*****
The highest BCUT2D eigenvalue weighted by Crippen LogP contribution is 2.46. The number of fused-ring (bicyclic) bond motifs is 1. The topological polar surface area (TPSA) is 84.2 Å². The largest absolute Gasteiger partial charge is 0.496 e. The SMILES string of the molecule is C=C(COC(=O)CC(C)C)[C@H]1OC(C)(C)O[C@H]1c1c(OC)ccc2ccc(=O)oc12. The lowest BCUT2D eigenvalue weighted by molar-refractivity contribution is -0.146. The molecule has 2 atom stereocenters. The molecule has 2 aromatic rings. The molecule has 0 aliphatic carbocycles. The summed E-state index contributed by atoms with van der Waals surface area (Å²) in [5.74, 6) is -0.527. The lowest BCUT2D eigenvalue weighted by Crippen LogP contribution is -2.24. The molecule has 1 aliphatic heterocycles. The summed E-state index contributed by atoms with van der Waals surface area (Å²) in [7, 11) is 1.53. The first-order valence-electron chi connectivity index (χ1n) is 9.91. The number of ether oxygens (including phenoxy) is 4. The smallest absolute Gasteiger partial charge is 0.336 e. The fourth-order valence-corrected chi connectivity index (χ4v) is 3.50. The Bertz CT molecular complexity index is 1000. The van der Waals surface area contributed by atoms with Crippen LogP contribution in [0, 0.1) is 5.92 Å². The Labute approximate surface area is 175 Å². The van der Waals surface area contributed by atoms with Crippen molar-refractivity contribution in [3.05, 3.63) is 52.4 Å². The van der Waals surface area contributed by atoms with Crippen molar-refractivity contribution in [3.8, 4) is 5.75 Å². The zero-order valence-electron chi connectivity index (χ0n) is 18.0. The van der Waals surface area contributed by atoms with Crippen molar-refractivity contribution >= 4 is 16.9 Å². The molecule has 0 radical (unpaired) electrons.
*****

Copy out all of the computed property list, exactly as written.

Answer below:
The highest BCUT2D eigenvalue weighted by Crippen LogP contribution is 2.46. The number of fused-ring (bicyclic) bond motifs is 1. The topological polar surface area (TPSA) is 84.2 Å². The largest absolute Gasteiger partial charge is 0.496 e. The SMILES string of the molecule is C=C(COC(=O)CC(C)C)[C@H]1OC(C)(C)O[C@H]1c1c(OC)ccc2ccc(=O)oc12. The lowest BCUT2D eigenvalue weighted by molar-refractivity contribution is -0.146. The molecule has 2 atom stereocenters. The molecule has 2 aromatic rings. The molecule has 0 aliphatic carbocycles. The summed E-state index contributed by atoms with van der Waals surface area (Å²) in [5.74, 6) is -0.527. The lowest BCUT2D eigenvalue weighted by Crippen LogP contribution is -2.24. The molecule has 1 aliphatic heterocycles. The summed E-state index contributed by atoms with van der Waals surface area (Å²) in [7, 11) is 1.53. The first-order valence-electron chi connectivity index (χ1n) is 9.91. The number of ether oxygens (including phenoxy) is 4. The smallest absolute Gasteiger partial charge is 0.336 e. The fourth-order valence-corrected chi connectivity index (χ4v) is 3.50. The Bertz CT molecular complexity index is 1000. The van der Waals surface area contributed by atoms with Crippen LogP contribution in [0, 0.1) is 5.92 Å². The Labute approximate surface area is 175 Å². The van der Waals surface area contributed by atoms with Crippen molar-refractivity contribution in [3.05, 3.63) is 52.4 Å². The van der Waals surface area contributed by atoms with Crippen molar-refractivity contribution in [3.8, 4) is 5.75 Å². The zero-order valence-electron chi connectivity index (χ0n) is 18.0. The van der Waals surface area contributed by atoms with Crippen molar-refractivity contribution >= 4 is 16.9 Å². The molecule has 0 radical (unpaired) electrons.